There are those who recognize the ubiquity of the three-point shot in the modern NBA as a step in the right direction, and then there are those who cling stubbornly to antiquated ideas about basketball that have little basis in reality.
Minnesota Timberwolves coach Flip Saunders gleefully joined the latter ranks Wednesday when he told the media before a game against the Portland Trailblazers that he doesn’t think Rookie of the Year candidate Andrew Wiggins should worry about adding the long-ball to his repertoire.
Now, to be fair, Wiggins hasn’t been very effective from behind the arc this season. He shoots a paltry 31.9 percent, but in the pace-and-space era, it’s absurd to think that a player with Wiggins’ potential shouldn’t add another potentially deadly facet to this game that would open up all sorts of opportunities for both himself and his teammates.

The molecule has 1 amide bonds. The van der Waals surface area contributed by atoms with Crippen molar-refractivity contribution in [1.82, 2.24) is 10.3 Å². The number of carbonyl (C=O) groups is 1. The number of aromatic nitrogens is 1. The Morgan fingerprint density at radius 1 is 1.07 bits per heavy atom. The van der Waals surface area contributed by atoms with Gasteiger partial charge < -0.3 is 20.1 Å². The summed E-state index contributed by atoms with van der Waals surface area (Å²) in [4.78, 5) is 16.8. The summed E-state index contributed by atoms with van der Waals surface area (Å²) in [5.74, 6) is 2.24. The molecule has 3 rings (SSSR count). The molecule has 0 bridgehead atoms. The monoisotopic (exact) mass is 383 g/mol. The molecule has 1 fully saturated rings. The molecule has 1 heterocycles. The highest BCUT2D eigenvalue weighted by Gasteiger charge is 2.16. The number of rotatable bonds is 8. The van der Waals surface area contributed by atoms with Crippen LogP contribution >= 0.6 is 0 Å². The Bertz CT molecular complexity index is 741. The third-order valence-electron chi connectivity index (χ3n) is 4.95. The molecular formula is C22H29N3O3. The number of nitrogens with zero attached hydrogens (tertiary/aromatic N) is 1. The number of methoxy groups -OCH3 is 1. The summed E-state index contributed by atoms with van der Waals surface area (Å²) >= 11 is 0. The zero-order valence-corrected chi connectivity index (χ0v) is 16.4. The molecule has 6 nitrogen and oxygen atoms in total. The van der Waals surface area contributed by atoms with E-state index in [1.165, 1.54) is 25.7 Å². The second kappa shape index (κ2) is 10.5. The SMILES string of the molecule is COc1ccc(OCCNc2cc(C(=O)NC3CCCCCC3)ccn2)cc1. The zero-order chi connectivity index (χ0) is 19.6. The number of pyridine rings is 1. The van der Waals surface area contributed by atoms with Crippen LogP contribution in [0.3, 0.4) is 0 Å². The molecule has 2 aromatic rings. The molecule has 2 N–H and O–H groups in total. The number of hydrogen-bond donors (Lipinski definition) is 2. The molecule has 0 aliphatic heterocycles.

Shockingly, Saunders isn’t the only current NBA head coach face-palmingly averse to three-point shooting. Byron Scott – who has been a runaway ill-advised quote machine lately – set the tenor for the Lakers back during the preseason when he famously offered his opinion on the matter: “I don’t believe it wins championships. (It) gets you to the playoffs.” At the time, Baxter Holmes of ESPN.com was quick to point out that, in fact, the exact opposite is true:
It’s unclear whether Saunders – who is also team president – will remain head coach after this season. He and Kevin Garnett might very well be preoccupied with trying to purchase the franchise. According to Sid Hartman of the Star Tribune, Timberwolves owner Glen Taylor would prefer to hire a new coach next season to let Saunders focus primarily on front office concerns, although Taylor relented that he will allow Saunders to coach next year if he wants.
For Wiggins’ sake, and for the sake of hoops philosophies based on empirical evidence rather than crotchety, obsolete ideas, the Wolves might be better off with Saunders watching games from a cushy suite box instead of the sideline.